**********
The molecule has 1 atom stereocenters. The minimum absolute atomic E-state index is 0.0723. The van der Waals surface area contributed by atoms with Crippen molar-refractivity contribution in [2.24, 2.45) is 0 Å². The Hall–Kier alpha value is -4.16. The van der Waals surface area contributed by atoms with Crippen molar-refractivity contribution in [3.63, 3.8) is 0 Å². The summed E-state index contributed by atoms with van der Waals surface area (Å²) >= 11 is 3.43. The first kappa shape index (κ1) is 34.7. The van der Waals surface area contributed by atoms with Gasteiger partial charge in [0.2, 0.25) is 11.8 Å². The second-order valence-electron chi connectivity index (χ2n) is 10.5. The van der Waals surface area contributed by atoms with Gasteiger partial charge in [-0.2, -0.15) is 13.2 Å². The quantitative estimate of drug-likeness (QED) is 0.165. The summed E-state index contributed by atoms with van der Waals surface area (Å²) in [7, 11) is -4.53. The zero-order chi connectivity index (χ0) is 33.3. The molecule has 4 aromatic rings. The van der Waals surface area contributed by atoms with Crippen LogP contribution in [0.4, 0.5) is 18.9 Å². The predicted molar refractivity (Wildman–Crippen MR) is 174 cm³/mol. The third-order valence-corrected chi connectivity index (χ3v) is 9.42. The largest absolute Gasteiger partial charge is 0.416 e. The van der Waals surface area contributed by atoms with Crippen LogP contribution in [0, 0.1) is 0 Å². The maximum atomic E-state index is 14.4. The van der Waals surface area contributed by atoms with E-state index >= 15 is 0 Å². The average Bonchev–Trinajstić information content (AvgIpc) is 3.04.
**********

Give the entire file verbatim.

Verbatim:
The molecule has 1 atom stereocenters. The minimum absolute atomic E-state index is 0.0723. The van der Waals surface area contributed by atoms with Crippen molar-refractivity contribution in [2.24, 2.45) is 0 Å². The Hall–Kier alpha value is -4.16. The van der Waals surface area contributed by atoms with Crippen molar-refractivity contribution in [3.63, 3.8) is 0 Å². The summed E-state index contributed by atoms with van der Waals surface area (Å²) >= 11 is 3.43. The first kappa shape index (κ1) is 34.7. The van der Waals surface area contributed by atoms with Gasteiger partial charge in [0.2, 0.25) is 11.8 Å². The second-order valence-electron chi connectivity index (χ2n) is 10.5. The van der Waals surface area contributed by atoms with Gasteiger partial charge in [-0.2, -0.15) is 13.2 Å². The quantitative estimate of drug-likeness (QED) is 0.165. The summed E-state index contributed by atoms with van der Waals surface area (Å²) in [7, 11) is -4.53. The zero-order chi connectivity index (χ0) is 33.3. The molecule has 4 aromatic rings. The van der Waals surface area contributed by atoms with Crippen LogP contribution in [0.4, 0.5) is 18.9 Å². The predicted molar refractivity (Wildman–Crippen MR) is 174 cm³/mol. The third-order valence-corrected chi connectivity index (χ3v) is 9.42. The largest absolute Gasteiger partial charge is 0.416 e. The van der Waals surface area contributed by atoms with Crippen LogP contribution in [0, 0.1) is 0 Å². The maximum atomic E-state index is 14.4. The van der Waals surface area contributed by atoms with E-state index >= 15 is 0 Å². The average Bonchev–Trinajstić information content (AvgIpc) is 3.04.